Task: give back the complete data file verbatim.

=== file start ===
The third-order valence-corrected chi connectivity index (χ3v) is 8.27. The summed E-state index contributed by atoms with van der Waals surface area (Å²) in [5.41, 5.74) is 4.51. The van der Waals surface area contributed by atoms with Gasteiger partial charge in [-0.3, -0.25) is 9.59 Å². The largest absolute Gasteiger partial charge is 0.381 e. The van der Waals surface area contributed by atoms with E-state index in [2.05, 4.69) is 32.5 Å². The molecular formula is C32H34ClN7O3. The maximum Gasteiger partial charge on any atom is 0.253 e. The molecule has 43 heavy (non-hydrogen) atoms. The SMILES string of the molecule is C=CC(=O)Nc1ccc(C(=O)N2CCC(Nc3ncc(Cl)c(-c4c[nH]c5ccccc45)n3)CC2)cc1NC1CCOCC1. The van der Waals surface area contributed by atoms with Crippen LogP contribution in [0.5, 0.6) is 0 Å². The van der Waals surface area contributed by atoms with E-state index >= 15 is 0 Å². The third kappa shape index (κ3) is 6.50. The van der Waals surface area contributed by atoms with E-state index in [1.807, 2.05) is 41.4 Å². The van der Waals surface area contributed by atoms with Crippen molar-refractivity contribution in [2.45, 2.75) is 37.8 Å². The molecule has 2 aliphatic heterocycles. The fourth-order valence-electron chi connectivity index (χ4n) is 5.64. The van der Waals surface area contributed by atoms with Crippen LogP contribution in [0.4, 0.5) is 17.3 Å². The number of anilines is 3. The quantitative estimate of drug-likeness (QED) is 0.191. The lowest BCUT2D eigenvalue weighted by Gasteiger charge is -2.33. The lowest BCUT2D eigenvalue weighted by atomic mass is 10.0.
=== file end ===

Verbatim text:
The third-order valence-corrected chi connectivity index (χ3v) is 8.27. The summed E-state index contributed by atoms with van der Waals surface area (Å²) in [5.41, 5.74) is 4.51. The van der Waals surface area contributed by atoms with Gasteiger partial charge in [-0.3, -0.25) is 9.59 Å². The largest absolute Gasteiger partial charge is 0.381 e. The van der Waals surface area contributed by atoms with E-state index in [2.05, 4.69) is 32.5 Å². The molecular formula is C32H34ClN7O3. The maximum Gasteiger partial charge on any atom is 0.253 e. The molecule has 43 heavy (non-hydrogen) atoms. The SMILES string of the molecule is C=CC(=O)Nc1ccc(C(=O)N2CCC(Nc3ncc(Cl)c(-c4c[nH]c5ccccc45)n3)CC2)cc1NC1CCOCC1. The van der Waals surface area contributed by atoms with Crippen LogP contribution in [0.5, 0.6) is 0 Å². The van der Waals surface area contributed by atoms with E-state index >= 15 is 0 Å². The third kappa shape index (κ3) is 6.50. The van der Waals surface area contributed by atoms with E-state index in [1.807, 2.05) is 41.4 Å². The van der Waals surface area contributed by atoms with Crippen molar-refractivity contribution in [2.45, 2.75) is 37.8 Å². The molecule has 2 aliphatic heterocycles. The fourth-order valence-electron chi connectivity index (χ4n) is 5.64. The van der Waals surface area contributed by atoms with Crippen LogP contribution in [0.4, 0.5) is 17.3 Å². The number of anilines is 3. The quantitative estimate of drug-likeness (QED) is 0.191. The lowest BCUT2D eigenvalue weighted by Gasteiger charge is -2.33. The lowest BCUT2D eigenvalue weighted by atomic mass is 10.0.